Rediff India Abroad
 Rediff India Abroad Home  |  All the sections

Search:



The Web

India Abroad




Newsletters
Sign up today!

Get news updates:
  
Mobile Downloads
Text 67333
Article Tools
Email this article
Top emailed links
Print this article
Contact the editors
Discuss this Article

Home > India > Sports > Formula One > Report

Embattled Mosley says he has done nothing wrong

Alan Baldwin | April 05, 2008 15:59 IST

Motor racing chief Max Mosley, fighting to keep his job after a sex scandal, defended his behaviour on Saturday and said he was "the victim of a disgusting conspiracy".

In a letter seen by Reuters at the Bahrain Grand Prix and addressed to Peter Meyer, head of Germany's ADAC Automobile Club, the International Automobile Federation (FIA) president said his actions had been "harmless and completely legal".

The letter was also circulated to all members of the world governing body as well as the FIA's World Motor Sport Council and Senate.

"Had I been caught driving excessively fast on a public road or over the alcohol limit (even in, say, Sweden where it is very low) I should have resigned the same day," the 67-year-old wrote.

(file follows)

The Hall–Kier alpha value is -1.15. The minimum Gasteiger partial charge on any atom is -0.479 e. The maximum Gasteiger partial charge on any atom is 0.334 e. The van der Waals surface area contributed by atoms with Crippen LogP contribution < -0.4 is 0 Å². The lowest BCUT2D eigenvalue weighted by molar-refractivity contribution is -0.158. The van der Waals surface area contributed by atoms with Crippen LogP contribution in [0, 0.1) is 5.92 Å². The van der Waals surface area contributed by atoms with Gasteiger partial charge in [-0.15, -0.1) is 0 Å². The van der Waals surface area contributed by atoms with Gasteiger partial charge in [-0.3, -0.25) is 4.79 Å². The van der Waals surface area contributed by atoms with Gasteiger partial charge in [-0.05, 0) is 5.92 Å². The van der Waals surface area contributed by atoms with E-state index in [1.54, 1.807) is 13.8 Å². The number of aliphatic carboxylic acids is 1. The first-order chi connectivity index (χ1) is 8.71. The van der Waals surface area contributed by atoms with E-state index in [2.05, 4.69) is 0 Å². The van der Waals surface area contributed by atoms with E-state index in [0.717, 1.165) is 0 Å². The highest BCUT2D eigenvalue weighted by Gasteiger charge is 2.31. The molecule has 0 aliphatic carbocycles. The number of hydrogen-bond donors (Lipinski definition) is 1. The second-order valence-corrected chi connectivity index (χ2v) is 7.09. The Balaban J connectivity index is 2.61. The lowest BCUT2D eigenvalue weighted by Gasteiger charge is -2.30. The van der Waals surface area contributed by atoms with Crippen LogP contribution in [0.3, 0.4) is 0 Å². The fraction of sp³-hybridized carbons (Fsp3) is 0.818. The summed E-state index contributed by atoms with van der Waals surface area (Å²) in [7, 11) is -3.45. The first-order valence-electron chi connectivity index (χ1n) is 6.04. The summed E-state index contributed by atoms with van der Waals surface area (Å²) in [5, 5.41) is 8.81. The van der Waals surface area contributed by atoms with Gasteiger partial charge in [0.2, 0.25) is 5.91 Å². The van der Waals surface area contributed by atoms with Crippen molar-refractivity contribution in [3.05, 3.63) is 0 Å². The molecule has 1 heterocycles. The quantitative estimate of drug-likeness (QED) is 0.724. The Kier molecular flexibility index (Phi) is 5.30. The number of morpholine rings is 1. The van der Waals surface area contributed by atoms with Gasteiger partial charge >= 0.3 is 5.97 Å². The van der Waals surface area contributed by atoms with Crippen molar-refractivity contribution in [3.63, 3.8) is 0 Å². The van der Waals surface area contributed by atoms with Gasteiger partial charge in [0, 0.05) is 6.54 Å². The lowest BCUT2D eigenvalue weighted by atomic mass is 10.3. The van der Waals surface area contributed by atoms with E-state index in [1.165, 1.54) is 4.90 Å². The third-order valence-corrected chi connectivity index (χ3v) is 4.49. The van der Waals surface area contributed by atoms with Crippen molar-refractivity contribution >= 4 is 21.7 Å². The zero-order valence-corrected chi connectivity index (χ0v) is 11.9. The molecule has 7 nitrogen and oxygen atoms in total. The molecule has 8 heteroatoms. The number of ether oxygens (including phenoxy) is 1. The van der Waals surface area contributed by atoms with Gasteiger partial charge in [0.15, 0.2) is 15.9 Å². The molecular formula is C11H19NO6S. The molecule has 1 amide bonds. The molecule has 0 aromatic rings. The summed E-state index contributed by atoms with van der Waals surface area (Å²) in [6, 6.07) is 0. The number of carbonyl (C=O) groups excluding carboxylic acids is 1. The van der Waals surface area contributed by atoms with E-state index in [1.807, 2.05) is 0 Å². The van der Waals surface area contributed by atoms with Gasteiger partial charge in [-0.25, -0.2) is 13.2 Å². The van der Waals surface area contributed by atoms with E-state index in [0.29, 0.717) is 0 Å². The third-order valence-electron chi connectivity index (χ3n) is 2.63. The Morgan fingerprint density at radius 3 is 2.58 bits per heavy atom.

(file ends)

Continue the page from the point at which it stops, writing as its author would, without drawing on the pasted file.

"As it is, a scandal paper obtained by illegal means pictures of something I did in private which, although unacceptable to some people, was harmless and completely legal.

"Many people do things in their bedrooms or have personal habits which others find repugnant. But as long as they keep them private, nobody objects."

Mosley is suing British Sunday tabloid newspaper The News of the World for unlimited damages for publishing last weekend revelations about his involvement in a sado-masochistic orgy with prostitutes.

Mosley, whose late father Oswald founded the pre-war British Union of Fascists, has denied any Nazi connotations to the affair.

DISGUSTING CONSPIRACY

Formula One's German and Japanese carmakers and some motorsport federations have called on him to stand down. ADAC issued a statement on Friday advising the Briton "to carefully consider his position".

"The offence seems to be not what I did but the fact that it became public," wrote Mosley, who said he had received support from 20 FIA clubs and representatives of 50 others.

"But I played no role in this, indeed I did my utmost to ensure it remained private. I was the victim of a disgusting conspiracy.

"It goes without saying that the so-called Nazi element is pure fabrication. This will become crystal clear when the matter comes to trial. The newspaper invented this in order to spice up their story and introduce my family background."

"I don't think any of this should affect my work on motoring safety, the environment or the sport," he continued.

"I believe that 21st century adults do not worry about private sexual matters as long as they are legal and harmless. I shall put this view to the (FIA) Assembly in due course."

Mosley called on Thursday for an extraordinary meeting of the governing body, to be held in Paris at the earliest practicable date.


Formula One: The Complete Coverage



Advertisement
Advertisement